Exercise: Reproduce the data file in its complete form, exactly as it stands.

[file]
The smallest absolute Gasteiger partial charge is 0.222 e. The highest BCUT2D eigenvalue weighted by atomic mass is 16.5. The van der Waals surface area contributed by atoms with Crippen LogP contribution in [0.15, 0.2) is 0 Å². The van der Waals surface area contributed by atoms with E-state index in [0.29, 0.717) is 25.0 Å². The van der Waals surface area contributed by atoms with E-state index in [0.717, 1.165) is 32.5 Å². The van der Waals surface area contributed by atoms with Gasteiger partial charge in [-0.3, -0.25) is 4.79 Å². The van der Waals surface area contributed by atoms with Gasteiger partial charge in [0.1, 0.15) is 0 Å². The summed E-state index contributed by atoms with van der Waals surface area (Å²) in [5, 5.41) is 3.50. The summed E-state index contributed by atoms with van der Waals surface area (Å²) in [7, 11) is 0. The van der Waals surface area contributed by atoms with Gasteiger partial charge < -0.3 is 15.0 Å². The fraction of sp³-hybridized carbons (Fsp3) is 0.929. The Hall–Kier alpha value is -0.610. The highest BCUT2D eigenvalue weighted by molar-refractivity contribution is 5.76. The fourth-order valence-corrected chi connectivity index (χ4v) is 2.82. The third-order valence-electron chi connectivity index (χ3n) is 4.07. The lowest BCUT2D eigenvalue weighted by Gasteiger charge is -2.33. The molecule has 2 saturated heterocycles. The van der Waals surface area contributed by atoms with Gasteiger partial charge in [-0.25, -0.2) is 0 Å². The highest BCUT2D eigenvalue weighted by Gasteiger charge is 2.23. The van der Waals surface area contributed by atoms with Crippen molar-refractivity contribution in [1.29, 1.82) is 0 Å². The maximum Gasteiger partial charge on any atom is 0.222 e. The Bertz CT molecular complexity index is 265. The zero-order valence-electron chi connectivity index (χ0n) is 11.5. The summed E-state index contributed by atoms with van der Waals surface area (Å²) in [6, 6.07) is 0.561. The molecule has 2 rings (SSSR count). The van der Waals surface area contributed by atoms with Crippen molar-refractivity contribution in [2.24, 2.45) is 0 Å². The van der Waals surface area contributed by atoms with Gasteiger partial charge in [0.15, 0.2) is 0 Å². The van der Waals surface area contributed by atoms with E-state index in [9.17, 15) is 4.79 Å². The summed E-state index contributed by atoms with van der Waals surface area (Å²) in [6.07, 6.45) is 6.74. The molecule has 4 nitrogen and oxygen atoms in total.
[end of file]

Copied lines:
The smallest absolute Gasteiger partial charge is 0.222 e. The highest BCUT2D eigenvalue weighted by atomic mass is 16.5. The van der Waals surface area contributed by atoms with Crippen LogP contribution in [0.15, 0.2) is 0 Å². The van der Waals surface area contributed by atoms with E-state index in [0.29, 0.717) is 25.0 Å². The van der Waals surface area contributed by atoms with E-state index in [0.717, 1.165) is 32.5 Å². The van der Waals surface area contributed by atoms with Gasteiger partial charge in [-0.3, -0.25) is 4.79 Å². The van der Waals surface area contributed by atoms with Gasteiger partial charge in [0.1, 0.15) is 0 Å². The summed E-state index contributed by atoms with van der Waals surface area (Å²) in [5, 5.41) is 3.50. The summed E-state index contributed by atoms with van der Waals surface area (Å²) in [7, 11) is 0. The van der Waals surface area contributed by atoms with Gasteiger partial charge < -0.3 is 15.0 Å². The fraction of sp³-hybridized carbons (Fsp3) is 0.929. The Hall–Kier alpha value is -0.610. The highest BCUT2D eigenvalue weighted by molar-refractivity contribution is 5.76. The fourth-order valence-corrected chi connectivity index (χ4v) is 2.82. The third-order valence-electron chi connectivity index (χ3n) is 4.07. The lowest BCUT2D eigenvalue weighted by Gasteiger charge is -2.33. The molecule has 2 saturated heterocycles. The van der Waals surface area contributed by atoms with Gasteiger partial charge in [-0.25, -0.2) is 0 Å². The highest BCUT2D eigenvalue weighted by Gasteiger charge is 2.23. The van der Waals surface area contributed by atoms with Crippen molar-refractivity contribution in [1.29, 1.82) is 0 Å². The maximum Gasteiger partial charge on any atom is 0.222 e. The Bertz CT molecular complexity index is 265. The zero-order valence-electron chi connectivity index (χ0n) is 11.5. The summed E-state index contributed by atoms with van der Waals surface area (Å²) in [6, 6.07) is 0.561. The molecule has 2 rings (SSSR count). The van der Waals surface area contributed by atoms with Crippen molar-refractivity contribution in [2.24, 2.45) is 0 Å². The van der Waals surface area contributed by atoms with Gasteiger partial charge in [0.15, 0.2) is 0 Å². The van der Waals surface area contributed by atoms with E-state index in [9.17, 15) is 4.79 Å². The summed E-state index contributed by atoms with van der Waals surface area (Å²) in [6.07, 6.45) is 6.74. The molecule has 4 nitrogen and oxygen atoms in total.